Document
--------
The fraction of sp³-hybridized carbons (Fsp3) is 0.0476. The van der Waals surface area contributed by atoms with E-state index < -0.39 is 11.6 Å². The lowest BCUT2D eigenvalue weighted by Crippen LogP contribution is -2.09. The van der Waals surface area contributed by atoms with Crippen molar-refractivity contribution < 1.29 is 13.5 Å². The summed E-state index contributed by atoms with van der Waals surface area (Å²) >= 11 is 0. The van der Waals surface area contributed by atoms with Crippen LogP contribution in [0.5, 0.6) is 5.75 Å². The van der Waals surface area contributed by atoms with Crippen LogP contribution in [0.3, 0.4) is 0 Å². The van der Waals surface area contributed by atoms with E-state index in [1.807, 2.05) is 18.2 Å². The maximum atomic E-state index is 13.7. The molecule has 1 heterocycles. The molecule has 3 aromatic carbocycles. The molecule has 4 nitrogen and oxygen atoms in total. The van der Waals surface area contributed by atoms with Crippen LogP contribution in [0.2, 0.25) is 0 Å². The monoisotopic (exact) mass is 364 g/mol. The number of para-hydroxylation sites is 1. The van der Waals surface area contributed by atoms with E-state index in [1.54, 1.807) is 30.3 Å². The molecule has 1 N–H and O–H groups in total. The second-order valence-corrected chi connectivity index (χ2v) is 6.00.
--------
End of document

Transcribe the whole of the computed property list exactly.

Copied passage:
The fraction of sp³-hybridized carbons (Fsp3) is 0.0476. The van der Waals surface area contributed by atoms with E-state index < -0.39 is 11.6 Å². The lowest BCUT2D eigenvalue weighted by Crippen LogP contribution is -2.09. The van der Waals surface area contributed by atoms with Crippen molar-refractivity contribution < 1.29 is 13.5 Å². The summed E-state index contributed by atoms with van der Waals surface area (Å²) >= 11 is 0. The van der Waals surface area contributed by atoms with Crippen LogP contribution in [0.5, 0.6) is 5.75 Å². The van der Waals surface area contributed by atoms with Crippen LogP contribution in [0.3, 0.4) is 0 Å². The van der Waals surface area contributed by atoms with E-state index in [1.807, 2.05) is 18.2 Å². The maximum atomic E-state index is 13.7. The molecule has 1 heterocycles. The molecule has 3 aromatic carbocycles. The molecule has 4 nitrogen and oxygen atoms in total. The van der Waals surface area contributed by atoms with Crippen LogP contribution in [0.2, 0.25) is 0 Å². The monoisotopic (exact) mass is 364 g/mol. The number of para-hydroxylation sites is 1. The van der Waals surface area contributed by atoms with E-state index in [1.54, 1.807) is 30.3 Å². The molecule has 1 N–H and O–H groups in total. The second-order valence-corrected chi connectivity index (χ2v) is 6.00.